Uganda has made significant progress in combating the HIV epidemic. HIV prevalence rate was 18 per cent in the 90s but has reduced to 6 per cent currently. There has been a reduction in new infections, peri-natal HIV transmissions and AIDS related deaths.
The current strategy to reduce the incidence of HIV infection in Uganda focuses on a combination of multiple interventions. They include prevention based on strategies on treatment and behavioral change such as abstinence, faithfulness and condom use, safe male circumcision, HIV counselling and testing, elimination of mother-to-child transmission and care and treatment of HIV patients.
According to Dr Charles Wendo, a board member at the Uganda Aids Commission, the 90:90:90 targets imply that at least 90 per cent of all HIV positive persons identified through responsive testing screening; at least 90 per cent of all the identified positive persons enroll on antiretroviral therapy and at least 90 per cent of all persons on HIV treatment adhere to the treatment in order to attain and sustain viral suppression.
Approximately one-third of children born to mothers who are living with HIV will acquire HIV infection in the absence of preventive measures. In 2012, Uganda adopted a new strategy, Prevention of Mother To Child Transmission of HIV (PMTCT).
The intervention prevents transmission of HIV from an HIV-positive mother to her infant during pregnancy, labour, delivery, or breastfeeding. It includes providing appropriate treatment, care, and support to mothers living with HIV and their children and families.
Dr Wendo says, “PMTCT preventive interventions consist of a cascade of services, including HIV testing and counselling, antiretroviral therapy, safe delivery, safer infant feeding and postpartum interventions such as cotrimoxazole prophylaxis, early diagnosis for HIV-exposed infants, and links to treatment and care, as well as standard postpartum child survival interventions.”
Whereas Uganda is on track to meet the global target in eliminating HIV, mother-to-child transmission is still a problem. One of the major barriers to eliminating mother-to-child transmission is limited male involvement.
Viral load suppression
According to Prof Pontiano Kaleebu, the director of Uganda Virus Research Institute (UVRI), effective HIV treatment (antiretroviral therapy) suppresses the amount of HIV in your body fluids to the point where it cannot be detected by the tests used in clinics.
It does mean that, as long as your viral load stays undetectable, you radically reduce your chance of passing HIV on to someone else.
HIV treatment is as effective as consistent condom use in preventing HIV transmission during vaginal sex.”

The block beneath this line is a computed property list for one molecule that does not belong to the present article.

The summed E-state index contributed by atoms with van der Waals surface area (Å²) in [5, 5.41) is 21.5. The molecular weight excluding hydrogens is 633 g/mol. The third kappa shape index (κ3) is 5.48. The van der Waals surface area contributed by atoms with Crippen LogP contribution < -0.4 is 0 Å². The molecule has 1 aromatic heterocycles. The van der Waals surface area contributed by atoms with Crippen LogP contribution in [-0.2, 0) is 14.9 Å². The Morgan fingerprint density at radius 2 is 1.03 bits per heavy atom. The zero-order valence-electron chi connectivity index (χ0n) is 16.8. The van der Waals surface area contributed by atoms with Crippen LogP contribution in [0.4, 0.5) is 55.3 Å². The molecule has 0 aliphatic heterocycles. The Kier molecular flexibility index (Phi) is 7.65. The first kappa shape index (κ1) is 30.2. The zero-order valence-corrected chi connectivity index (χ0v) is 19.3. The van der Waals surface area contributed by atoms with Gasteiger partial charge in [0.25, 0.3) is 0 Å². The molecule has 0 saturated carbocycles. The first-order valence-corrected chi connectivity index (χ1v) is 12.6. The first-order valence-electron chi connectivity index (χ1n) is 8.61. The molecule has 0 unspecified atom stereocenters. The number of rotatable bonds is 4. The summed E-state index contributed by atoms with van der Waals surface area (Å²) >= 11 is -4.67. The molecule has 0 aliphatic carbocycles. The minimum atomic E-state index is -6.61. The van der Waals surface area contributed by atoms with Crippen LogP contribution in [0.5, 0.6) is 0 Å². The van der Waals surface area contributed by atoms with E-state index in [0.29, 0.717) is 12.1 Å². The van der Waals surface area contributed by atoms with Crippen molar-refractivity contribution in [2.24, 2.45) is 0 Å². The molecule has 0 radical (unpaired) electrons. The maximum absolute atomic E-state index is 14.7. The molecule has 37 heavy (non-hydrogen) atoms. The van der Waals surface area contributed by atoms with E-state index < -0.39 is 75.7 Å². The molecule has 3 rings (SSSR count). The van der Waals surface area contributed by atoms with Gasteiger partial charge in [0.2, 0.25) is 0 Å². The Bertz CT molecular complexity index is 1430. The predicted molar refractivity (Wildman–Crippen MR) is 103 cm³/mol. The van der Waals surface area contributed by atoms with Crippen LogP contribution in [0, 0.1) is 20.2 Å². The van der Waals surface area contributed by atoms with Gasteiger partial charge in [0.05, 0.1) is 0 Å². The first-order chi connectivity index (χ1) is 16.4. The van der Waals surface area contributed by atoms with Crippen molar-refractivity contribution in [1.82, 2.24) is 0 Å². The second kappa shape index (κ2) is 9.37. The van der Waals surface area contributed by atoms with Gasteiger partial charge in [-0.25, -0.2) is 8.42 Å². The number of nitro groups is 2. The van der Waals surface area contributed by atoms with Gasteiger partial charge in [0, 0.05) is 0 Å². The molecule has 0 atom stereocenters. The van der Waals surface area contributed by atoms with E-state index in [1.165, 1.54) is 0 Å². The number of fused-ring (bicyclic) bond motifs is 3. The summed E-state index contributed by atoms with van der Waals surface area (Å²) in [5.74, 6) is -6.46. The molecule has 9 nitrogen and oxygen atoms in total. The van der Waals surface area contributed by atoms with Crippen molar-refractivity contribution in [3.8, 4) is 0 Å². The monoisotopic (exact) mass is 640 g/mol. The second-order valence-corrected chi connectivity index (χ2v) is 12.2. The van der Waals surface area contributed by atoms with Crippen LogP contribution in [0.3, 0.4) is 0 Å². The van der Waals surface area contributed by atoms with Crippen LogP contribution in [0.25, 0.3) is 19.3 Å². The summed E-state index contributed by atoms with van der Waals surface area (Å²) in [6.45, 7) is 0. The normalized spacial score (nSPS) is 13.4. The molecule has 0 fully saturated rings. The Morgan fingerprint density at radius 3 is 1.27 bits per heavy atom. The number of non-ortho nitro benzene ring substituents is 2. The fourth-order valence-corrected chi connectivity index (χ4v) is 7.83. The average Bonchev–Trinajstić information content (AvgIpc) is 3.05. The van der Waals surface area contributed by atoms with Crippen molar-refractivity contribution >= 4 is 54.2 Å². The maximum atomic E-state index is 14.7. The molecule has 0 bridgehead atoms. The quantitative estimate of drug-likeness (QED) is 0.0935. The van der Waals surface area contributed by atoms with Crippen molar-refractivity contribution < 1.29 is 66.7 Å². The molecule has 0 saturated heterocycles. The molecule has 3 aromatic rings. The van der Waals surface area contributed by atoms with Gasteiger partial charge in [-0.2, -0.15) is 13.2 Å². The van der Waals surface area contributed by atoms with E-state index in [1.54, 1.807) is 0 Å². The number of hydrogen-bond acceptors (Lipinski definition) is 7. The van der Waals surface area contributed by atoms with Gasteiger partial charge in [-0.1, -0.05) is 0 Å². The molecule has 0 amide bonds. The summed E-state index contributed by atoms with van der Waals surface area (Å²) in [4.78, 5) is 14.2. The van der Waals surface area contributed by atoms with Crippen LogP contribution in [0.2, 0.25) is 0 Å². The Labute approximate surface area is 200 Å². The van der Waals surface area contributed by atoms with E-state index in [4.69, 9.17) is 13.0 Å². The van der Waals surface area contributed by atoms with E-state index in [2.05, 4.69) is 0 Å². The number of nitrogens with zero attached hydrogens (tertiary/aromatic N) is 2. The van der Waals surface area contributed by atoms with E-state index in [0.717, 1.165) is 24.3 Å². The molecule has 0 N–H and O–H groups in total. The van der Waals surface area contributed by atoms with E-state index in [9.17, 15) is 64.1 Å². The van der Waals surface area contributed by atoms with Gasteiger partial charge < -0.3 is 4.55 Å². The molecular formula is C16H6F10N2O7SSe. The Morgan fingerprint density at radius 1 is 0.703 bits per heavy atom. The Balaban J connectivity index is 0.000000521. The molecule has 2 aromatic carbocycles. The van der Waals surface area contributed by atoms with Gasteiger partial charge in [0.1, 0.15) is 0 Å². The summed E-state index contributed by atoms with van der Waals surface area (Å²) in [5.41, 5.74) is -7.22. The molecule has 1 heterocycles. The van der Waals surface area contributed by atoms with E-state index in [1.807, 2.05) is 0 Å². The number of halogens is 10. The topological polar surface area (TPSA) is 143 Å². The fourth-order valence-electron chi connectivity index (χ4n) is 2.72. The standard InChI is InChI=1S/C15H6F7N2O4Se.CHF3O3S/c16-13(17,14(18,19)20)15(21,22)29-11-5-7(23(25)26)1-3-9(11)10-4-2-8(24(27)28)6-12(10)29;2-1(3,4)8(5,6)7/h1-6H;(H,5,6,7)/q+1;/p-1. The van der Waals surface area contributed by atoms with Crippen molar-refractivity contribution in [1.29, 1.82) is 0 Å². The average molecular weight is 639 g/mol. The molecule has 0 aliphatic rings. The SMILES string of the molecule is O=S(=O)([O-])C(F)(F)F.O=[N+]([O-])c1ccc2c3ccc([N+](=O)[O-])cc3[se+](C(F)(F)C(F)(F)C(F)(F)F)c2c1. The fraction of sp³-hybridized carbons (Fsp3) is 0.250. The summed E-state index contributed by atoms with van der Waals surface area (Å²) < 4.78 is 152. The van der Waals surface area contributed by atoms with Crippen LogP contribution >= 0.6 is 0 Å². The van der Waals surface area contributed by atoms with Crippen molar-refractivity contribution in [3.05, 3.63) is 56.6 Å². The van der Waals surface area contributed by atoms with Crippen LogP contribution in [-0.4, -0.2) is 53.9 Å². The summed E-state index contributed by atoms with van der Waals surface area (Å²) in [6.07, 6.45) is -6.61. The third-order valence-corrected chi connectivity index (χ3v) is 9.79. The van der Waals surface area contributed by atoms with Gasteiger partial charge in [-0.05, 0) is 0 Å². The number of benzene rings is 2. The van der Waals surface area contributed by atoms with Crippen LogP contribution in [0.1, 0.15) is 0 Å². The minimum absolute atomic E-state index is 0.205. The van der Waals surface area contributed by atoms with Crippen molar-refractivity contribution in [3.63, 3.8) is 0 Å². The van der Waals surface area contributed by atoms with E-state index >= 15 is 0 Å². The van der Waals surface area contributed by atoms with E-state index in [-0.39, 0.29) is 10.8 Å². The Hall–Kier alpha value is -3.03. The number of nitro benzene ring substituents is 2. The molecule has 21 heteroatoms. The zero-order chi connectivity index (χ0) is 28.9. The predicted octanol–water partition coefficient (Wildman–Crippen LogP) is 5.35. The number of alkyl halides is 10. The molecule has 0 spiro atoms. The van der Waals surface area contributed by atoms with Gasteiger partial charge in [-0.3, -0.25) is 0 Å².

Having an undetectable viral load does not mean you are cured of HIV. It also does not mean you should stop taking treatment.
“At the time of infection, the viral load is usually very high. Once one is diagnosed with the virus, it is recommendable that they start on ARVs immediately. Viral load suppression cannot happen if the person that is HIV positive does not take the ARVs very well,” Prof Kaleebu remarks.
Condoms help prevent transmission by reducing the risk of an exposure to HIV during sex. When used consistently and correctly, condoms are highly effective in preventing HIV.
They are also effective at preventing sexually transmitted diseases (STDs) that are transmitted through bodily fluids, such as gonorrhea and chlamydia.
“Currently, there are both male and female condoms and people that are HIV positive should strictly make use of them. Condoms help to protect people from further infection with an even more resistant strain of HIV. Condoms paired with PrEP or ART, provide even more protection.”
Condoms are most effective when used properly, which includes using one that is the right size.
The presidential handbook on tracking and ending HIV/Aids in Uganda points out male involvement in the prevention and closing the gap on new infections particularly among girls and young women.
About 45 per cent of the HIV infected men have not yet been diagnosed and 48 per cent of the men who are known to be positive have not started treatment.
Dr Wendo says safe male circumcision, as part of prevention for HIV, is thought to have other benefits. It reduces the risk of penile cancer, urinary tract infections and heterosexually acquired HIV infection in men by approximately 60 per cent.